When you ask a person to jump, his attention is mostly directed toward the act of jumping and the mask falls so that the real person appears.

Halsman got all sorts of people to jump for his camera: Richard Nixon (above), Robert Oppenheimer, Marilyn Monroe (above), Aldous Huxley, Audrey Hepburn (above), Brigitte Bardot, and the Duke & Duchess of Windsor (above). He collected all his jump photos into the recently re-released Philippe Halsman’s Jump Book.

Nixon sabotaged Vietnam peace talks

posted by Jason Kottke   Mar 16, 2013

In 1968, Richard Nixon, then a candidate for President, used backchannel negotiations to scuttle peace talks that may have ended the Vietnam War. Nixon was afraid an end to the war meant an end to his campaign.

By the time of the election in November 1968, LBJ had evidence Nixon had sabotaged the Vietnam war peace talks — or, as he put it, that Nixon was guilty of treason and had “blood on his hands”.

The war went on for seven more bloody years, most of them under Nixon’s watch. Shameful.

Oh, Nixon

posted by Jason Kottke   Sep 18, 2009

Dopey Nixon

From the comments about this photo on If Charlie Parker Was a Gunslinger:

Fred: As amusing as that picture is, Tricky was many things, but not a Dope.

Greg: Fred, you’re right of course but unfortunately there wasn’t an eighth dwarf named “Shifty.”

Frost/Nixon

posted by Jason Kottke   May 01, 2009

Early in Frost/Nixon, we meet Irving Lazar, who negotiates on behalf of Richard Nixon with David Frost. He didn’t get that much screen time, but Lazar struck me as an interesting character1 so I looked him up on Wikipedia after the movie. Michael Korda, himself a publishing bigwig, wrote a profile of Lazar for the New Yorker in 1993. Korda was befriended by Lazar early on in his career and went on to do many deals with the legendary agent.

Early on, Lazar hit upon three rules that have stood him in good stead for over fifty years. The first was that he could always reach anyone, anywhere, any time. His secret weapon is the world’s largest address book, full of the private, unlisted numbers of people whom nobody else can reach. Who else can pick up the phone and call Mrs. Norton Simon, Jack Nicholson, Barry Diller, Larry McMurtry, Arthur Schlesinger, Richard Nixon, Cher, Gregory Peck, or Henry Kissinger, and get through immediately? The second rule was always to go directly to the top. Lazar doesn’t deal with underlings. The last rule was to insist on a quick answer. Even now, if I tell Irving that I want to think something over or discuss it with someone else he will snap, “Never mind, I can see you’re not interested, I’ll talk to Phyllis Grann.”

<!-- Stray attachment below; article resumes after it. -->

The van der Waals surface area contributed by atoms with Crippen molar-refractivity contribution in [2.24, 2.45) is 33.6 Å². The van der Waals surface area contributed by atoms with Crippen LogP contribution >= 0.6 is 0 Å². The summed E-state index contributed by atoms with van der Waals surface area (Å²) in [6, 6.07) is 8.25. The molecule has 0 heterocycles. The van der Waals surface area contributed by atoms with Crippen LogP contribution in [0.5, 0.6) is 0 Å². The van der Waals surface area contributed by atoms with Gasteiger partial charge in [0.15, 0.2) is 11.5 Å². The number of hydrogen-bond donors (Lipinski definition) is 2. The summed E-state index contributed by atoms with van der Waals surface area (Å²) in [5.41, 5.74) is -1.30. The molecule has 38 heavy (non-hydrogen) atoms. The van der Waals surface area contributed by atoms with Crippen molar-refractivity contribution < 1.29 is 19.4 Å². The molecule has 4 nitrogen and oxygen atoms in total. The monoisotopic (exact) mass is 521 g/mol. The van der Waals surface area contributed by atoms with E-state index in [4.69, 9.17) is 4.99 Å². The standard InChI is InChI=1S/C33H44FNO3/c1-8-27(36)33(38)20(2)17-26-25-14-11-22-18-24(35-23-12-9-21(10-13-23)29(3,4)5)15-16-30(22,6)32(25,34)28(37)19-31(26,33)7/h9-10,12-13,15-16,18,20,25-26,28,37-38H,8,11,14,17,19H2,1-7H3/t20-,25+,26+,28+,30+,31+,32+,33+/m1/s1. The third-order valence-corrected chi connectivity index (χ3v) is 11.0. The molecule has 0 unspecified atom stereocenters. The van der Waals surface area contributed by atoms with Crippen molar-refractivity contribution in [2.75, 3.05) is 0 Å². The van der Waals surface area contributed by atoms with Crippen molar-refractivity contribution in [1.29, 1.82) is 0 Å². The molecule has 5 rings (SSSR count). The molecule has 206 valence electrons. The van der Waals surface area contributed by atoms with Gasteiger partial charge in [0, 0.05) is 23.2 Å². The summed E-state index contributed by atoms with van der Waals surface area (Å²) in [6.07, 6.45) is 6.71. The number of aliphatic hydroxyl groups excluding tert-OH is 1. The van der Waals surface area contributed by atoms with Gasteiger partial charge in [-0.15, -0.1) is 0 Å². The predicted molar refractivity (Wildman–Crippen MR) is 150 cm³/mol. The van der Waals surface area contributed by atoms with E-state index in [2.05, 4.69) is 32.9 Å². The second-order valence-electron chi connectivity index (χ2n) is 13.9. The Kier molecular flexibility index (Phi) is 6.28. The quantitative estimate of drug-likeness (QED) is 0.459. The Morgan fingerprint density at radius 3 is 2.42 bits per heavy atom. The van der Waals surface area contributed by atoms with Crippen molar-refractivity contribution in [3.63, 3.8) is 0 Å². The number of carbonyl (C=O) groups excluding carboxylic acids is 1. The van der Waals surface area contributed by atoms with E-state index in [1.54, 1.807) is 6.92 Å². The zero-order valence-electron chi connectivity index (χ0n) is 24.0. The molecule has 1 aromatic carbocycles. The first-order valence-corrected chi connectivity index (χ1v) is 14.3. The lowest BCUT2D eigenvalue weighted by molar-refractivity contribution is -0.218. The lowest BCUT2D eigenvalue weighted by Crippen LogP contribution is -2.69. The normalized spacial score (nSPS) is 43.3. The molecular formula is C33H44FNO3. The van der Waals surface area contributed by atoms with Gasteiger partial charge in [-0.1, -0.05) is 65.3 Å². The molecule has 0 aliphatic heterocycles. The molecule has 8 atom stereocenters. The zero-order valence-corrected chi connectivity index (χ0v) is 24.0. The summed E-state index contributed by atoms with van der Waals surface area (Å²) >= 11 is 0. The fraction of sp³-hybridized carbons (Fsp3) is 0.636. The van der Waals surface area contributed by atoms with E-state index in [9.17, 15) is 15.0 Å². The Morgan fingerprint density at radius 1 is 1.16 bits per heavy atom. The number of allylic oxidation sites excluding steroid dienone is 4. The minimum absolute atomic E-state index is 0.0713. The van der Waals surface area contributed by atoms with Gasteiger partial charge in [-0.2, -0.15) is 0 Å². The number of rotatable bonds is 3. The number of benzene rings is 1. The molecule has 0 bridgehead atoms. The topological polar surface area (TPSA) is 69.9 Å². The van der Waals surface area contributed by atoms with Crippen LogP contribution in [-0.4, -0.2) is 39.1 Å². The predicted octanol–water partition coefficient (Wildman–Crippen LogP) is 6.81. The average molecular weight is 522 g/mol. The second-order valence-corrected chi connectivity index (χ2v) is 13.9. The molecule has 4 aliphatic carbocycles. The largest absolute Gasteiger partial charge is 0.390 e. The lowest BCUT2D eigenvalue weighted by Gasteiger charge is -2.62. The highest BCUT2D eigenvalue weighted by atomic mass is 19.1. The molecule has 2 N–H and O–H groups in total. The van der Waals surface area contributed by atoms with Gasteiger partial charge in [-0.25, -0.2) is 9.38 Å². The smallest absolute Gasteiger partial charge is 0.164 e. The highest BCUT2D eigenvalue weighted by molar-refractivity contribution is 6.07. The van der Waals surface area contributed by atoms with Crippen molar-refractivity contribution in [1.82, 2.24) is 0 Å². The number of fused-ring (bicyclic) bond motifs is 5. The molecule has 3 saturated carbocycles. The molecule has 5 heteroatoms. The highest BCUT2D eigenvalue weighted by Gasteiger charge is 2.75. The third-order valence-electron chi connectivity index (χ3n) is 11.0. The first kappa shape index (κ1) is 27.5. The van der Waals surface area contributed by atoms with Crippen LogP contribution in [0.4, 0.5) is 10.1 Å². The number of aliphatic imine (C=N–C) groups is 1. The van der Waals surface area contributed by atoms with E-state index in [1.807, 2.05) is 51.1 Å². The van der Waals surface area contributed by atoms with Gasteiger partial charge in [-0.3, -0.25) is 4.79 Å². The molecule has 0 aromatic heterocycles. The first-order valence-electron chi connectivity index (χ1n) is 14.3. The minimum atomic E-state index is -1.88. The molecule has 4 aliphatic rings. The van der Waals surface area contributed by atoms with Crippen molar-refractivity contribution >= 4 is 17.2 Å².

[1] My first impression was, this guy seems a bit like Truman Capote to me. Well, duh: the actor playing him, Toby Jones, also portrayed Capote in Infamous.

You’ve likely seen the famous photo of

posted by Jason Kottke   Apr 16, 2008

You’ve likely seen the famous photo of Richard Nixon with Elvis Presley in the Oval Office. When Nixon Met Elvis is a site dedicated to that short meeting with materials from The National Archives, including the letter written on American Airlines stationery that Elvis personally delivered to a White House security guard, several more photos from the meeting, and the gift that Elvis brought for Nixon (a gun! to the White House!). It’s a really kooky little story. (via hysterical paroxysm)

William Safire, who now does the On

posted by Jason Kottke   Oct 25, 2007

William Safire, who now does the On Language column for the NY Times, wrote a speech for President Nixon in 1969 in the event that something happened during the Apollo 11 mission to strand the astronauts on the moon.

Fate has ordained that the men who went to the moon to explore in peace will stay on the moon to rest in peace.

(via cyn-c)

Photographer Philippe Halsman took portraits of people

posted by Jason Kottke   Oct 17, 2006

Photographer Philippe Halsman took portraits of people while jumping (the people, not Halsman), as a way to loosen up. Subjects include Marilyn Monroe, Richard Nixon, and the Dule and Duchess of Windsor. (viabb)

David Remnick on the Bush Administration’s sustained

posted by Jason Kottke   Jul 13, 2006

David Remnick on the Bush Administration’s sustained assault on the press. “You begin to wonder if the Bush White House, in its urgent need to find scapegoats for the myriad disasters it has inflicted, is preparing to repeat a dismal and dismaying episode of the Nixon years.”

Identity of Deep Throat finally revealed

posted by Jason Kottke   May 31, 2005

Identity of Deep Throat finally revealed. Mark Felt, who was second in command at the FBI at the time, helped Woodward and Bernstein with their research into Watergate.